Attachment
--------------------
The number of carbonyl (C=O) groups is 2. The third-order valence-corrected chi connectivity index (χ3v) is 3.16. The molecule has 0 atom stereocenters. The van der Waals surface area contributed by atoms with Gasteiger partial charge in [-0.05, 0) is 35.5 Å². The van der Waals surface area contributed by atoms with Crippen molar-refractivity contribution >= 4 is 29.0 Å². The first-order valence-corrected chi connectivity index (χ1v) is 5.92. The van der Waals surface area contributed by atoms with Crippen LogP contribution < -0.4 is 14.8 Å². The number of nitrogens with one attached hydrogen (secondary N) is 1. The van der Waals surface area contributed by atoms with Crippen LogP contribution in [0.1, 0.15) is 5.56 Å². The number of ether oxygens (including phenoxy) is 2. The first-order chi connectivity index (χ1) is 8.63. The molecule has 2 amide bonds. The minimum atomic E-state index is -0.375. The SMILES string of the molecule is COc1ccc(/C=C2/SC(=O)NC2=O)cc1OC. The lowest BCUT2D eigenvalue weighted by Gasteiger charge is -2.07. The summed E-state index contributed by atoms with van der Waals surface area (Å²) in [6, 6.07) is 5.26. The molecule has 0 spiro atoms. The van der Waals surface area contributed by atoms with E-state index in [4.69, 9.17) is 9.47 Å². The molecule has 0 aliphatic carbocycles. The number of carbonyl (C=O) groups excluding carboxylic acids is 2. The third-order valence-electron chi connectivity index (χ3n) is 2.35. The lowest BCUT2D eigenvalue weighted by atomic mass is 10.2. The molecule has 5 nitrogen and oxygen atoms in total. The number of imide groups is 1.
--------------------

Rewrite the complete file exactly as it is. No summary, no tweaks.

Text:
The number of carbonyl (C=O) groups is 2. The third-order valence-corrected chi connectivity index (χ3v) is 3.16. The molecule has 0 atom stereocenters. The van der Waals surface area contributed by atoms with Gasteiger partial charge in [-0.05, 0) is 35.5 Å². The van der Waals surface area contributed by atoms with Crippen molar-refractivity contribution >= 4 is 29.0 Å². The first-order valence-corrected chi connectivity index (χ1v) is 5.92. The van der Waals surface area contributed by atoms with Crippen LogP contribution < -0.4 is 14.8 Å². The number of nitrogens with one attached hydrogen (secondary N) is 1. The van der Waals surface area contributed by atoms with Crippen LogP contribution in [0.1, 0.15) is 5.56 Å². The number of ether oxygens (including phenoxy) is 2. The first-order chi connectivity index (χ1) is 8.63. The molecule has 2 amide bonds. The minimum atomic E-state index is -0.375. The SMILES string of the molecule is COc1ccc(/C=C2/SC(=O)NC2=O)cc1OC. The lowest BCUT2D eigenvalue weighted by Gasteiger charge is -2.07. The summed E-state index contributed by atoms with van der Waals surface area (Å²) in [6, 6.07) is 5.26. The molecule has 0 spiro atoms. The van der Waals surface area contributed by atoms with E-state index in [4.69, 9.17) is 9.47 Å². The molecule has 0 aliphatic carbocycles. The number of carbonyl (C=O) groups excluding carboxylic acids is 2. The third-order valence-electron chi connectivity index (χ3n) is 2.35. The lowest BCUT2D eigenvalue weighted by atomic mass is 10.2. The molecule has 5 nitrogen and oxygen atoms in total. The number of imide groups is 1.